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Norman Wells oil production to resume after Line 21 pipeline approved to re-open

For the first time in two years, the Line 21 pipeline is set to re-open. An Imperial Oil spokesperson said that the company is beginning work to re-start oil production in Norman Wells.

869-kilometre pipeline carries crude oil from Norman Wells, N.W.T. to Zama, Alberta

The 869 kilometre pipeline carries crude oil from Norman Wells, N.W.T. to Zama, Alberta where it connects with another line. It shut down in 2016 after a riverbank beneath a portion of the line near Fort Simpson had become unstable. (NEB)

For the first time in two years, Enbridge's Line 21 pipeline from Norman Wells, N.W.T. to northern Alberta has reopened.

The 869 kilometre pipeline carries crude oil from Norman Wells to Zama, Alberta where it connects with another line. It shut down in 2016 after a riverbank beneath a portion of the line near Fort Simpson, N.W.T. had become unstable.

In early 2017, Imperial Oil suspended oil production in Norman Wells because of the Line 21 shutdown. On Tuesday, a spokesperson said they are beginning work to re-start production.

Repairs began in June after receiving approval in January. On Monday, the National Energy Board announced the pipeline had been approved to reopen.

A spokesperson for Enbridge told CBC the company began preparing the line to become operational on Tuesday.

Imperial Oil plans to re-start production in Norman Wells

In early 2017, Imperial Oil suspended oil production in Norman Wells because of the Line 21 shutdown. At the time, the company wouldn't say whether it would re-start oil production once the pipeline was repaired.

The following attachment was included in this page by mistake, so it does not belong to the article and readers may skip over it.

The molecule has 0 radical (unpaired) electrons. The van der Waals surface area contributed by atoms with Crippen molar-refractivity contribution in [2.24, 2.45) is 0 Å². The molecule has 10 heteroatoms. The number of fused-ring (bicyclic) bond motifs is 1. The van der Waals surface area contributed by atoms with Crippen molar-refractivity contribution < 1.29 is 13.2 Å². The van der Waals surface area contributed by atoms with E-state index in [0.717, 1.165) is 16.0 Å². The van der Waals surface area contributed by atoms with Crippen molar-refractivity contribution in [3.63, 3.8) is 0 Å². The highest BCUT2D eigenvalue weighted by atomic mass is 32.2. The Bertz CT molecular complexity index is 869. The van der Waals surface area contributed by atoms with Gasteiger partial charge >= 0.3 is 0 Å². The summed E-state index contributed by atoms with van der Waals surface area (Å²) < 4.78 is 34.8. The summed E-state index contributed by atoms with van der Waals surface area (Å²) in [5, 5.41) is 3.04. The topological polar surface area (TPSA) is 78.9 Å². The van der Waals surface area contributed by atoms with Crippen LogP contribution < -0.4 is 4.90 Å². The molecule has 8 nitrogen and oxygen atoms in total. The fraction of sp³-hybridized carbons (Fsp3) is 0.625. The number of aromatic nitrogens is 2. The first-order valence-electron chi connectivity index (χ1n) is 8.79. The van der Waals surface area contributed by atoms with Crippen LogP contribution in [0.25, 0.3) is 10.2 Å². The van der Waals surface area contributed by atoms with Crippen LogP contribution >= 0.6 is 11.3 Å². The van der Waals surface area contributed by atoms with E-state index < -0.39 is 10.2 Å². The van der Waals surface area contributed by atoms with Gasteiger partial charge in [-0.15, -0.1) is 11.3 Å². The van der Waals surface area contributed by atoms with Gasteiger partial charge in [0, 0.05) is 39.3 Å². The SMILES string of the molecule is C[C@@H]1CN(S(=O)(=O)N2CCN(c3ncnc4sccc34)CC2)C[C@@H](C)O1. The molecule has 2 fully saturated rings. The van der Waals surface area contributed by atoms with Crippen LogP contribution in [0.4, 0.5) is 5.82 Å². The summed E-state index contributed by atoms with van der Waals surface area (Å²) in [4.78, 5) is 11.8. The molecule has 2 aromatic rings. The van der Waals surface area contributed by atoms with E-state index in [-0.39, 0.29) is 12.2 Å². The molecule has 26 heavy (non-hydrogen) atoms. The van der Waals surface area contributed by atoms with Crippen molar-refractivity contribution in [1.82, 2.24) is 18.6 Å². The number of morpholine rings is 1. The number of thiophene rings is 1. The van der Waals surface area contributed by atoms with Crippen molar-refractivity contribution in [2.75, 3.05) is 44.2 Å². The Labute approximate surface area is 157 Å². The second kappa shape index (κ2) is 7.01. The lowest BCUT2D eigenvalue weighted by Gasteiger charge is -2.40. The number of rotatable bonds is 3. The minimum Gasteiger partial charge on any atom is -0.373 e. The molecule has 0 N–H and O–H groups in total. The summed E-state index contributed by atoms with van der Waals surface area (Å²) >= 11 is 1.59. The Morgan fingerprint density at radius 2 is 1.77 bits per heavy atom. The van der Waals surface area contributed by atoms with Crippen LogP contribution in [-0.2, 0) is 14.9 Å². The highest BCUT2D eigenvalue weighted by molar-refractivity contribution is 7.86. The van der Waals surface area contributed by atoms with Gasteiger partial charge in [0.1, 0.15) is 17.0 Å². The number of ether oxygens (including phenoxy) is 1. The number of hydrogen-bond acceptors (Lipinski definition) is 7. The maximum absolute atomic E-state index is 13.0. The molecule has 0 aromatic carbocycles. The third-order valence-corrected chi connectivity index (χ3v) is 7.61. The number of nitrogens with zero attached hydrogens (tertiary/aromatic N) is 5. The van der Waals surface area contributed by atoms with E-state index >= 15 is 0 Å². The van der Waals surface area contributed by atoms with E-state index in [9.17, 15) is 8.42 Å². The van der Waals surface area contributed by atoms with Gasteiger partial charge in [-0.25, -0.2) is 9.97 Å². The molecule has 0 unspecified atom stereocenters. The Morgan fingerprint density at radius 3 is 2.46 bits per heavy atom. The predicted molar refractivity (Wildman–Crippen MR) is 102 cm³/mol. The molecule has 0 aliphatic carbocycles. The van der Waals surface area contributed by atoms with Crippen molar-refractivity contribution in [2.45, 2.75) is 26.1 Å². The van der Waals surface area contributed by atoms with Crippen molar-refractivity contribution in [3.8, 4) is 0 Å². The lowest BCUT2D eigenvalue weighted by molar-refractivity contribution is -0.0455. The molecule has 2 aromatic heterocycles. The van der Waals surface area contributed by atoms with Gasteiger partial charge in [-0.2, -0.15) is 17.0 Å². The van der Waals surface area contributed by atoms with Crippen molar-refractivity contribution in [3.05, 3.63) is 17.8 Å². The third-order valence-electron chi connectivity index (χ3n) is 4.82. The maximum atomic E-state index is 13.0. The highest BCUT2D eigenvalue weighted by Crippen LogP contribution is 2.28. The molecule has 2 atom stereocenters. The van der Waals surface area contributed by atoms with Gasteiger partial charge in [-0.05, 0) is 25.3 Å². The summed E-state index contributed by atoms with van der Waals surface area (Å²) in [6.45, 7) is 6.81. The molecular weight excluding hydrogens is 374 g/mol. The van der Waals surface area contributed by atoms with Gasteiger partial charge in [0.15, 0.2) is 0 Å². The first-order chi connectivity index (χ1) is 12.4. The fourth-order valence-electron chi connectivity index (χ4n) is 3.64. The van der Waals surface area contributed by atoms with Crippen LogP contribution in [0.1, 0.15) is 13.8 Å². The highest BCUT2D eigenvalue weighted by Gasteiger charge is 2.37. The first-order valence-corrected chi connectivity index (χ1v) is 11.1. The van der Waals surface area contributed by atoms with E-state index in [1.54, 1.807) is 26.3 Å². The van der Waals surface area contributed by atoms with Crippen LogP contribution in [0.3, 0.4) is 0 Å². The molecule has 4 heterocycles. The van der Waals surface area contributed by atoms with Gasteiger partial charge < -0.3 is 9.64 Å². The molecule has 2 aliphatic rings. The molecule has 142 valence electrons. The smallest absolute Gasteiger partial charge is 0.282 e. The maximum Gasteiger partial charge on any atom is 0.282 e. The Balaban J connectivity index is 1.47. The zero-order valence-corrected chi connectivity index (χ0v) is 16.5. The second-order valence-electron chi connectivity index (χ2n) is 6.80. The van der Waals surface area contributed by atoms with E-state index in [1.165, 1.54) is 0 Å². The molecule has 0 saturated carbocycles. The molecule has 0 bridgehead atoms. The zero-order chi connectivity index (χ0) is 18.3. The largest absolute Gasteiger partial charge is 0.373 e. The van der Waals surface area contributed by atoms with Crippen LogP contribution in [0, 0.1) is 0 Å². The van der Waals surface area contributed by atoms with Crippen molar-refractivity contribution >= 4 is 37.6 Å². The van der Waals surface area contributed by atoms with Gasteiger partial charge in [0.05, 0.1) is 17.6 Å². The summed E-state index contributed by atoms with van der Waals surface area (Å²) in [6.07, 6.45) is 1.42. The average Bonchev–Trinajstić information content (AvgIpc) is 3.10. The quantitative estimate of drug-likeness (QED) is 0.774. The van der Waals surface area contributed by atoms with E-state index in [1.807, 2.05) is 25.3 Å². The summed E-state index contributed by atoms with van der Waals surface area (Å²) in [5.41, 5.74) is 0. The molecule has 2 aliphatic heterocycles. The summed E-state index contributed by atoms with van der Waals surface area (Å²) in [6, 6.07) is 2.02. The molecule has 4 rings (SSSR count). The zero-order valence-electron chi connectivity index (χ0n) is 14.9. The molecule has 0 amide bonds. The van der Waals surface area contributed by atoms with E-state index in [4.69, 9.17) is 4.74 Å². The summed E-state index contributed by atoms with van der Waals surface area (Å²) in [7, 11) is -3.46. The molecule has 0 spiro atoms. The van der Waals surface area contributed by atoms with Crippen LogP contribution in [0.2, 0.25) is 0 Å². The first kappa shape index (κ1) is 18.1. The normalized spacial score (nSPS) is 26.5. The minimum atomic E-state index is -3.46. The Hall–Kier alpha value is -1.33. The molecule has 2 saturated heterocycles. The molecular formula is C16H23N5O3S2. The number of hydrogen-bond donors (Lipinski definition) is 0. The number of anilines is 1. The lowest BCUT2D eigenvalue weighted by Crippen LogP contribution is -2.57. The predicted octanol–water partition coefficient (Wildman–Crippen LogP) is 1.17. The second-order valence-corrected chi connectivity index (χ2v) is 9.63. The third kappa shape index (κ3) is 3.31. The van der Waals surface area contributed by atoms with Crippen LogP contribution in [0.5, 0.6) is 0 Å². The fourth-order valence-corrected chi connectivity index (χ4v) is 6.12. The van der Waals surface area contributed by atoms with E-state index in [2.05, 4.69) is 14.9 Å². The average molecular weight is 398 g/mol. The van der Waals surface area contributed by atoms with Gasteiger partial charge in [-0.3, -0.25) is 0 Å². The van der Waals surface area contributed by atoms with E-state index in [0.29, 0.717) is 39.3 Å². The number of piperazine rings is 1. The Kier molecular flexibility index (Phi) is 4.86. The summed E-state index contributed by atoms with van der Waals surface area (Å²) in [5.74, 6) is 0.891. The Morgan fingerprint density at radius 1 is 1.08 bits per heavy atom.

A spokesperson for Imperial Oil said that the company plans to re-start production in Norman Wells and that they are beginning the work to do that, but could not give a specific timeline.

Early this year, Enbridge began repairing the portion of the line that runs under the Mackenzie River. The $53-million project brought approximately 120 jobs to the area, according to Enbridge spokesperson Jesse Semko.

Semko couldn't say how many of those jobs were filled locally, but did say local companies were used for a number of services like trucking, camp services and wildlife monitoring.

The repair work was initially opposed by the Liidlii Kue First Nation in Fort Simpson after leaders said they weren't properly consulted. But in January, Chief Gerald Antoine announced the First Nation had changed its stance, offering full support to the project.

Corrections

  • This story previously stated that construction on repairs began eight months ago. In fact, construction began in June after receiving National Energy Board approval eight months ago.
    Sep 26, 2018 10:04 AM CT

About the Author

Hilary Bird

Reporter

Hilary Bird is a reporter with CBC North in Yellowknife. She has been reporting on Indigenous issues and politics for almost a decade and has won several national awards for her work. Hilary can be reached at hilary.bird@cbc.ca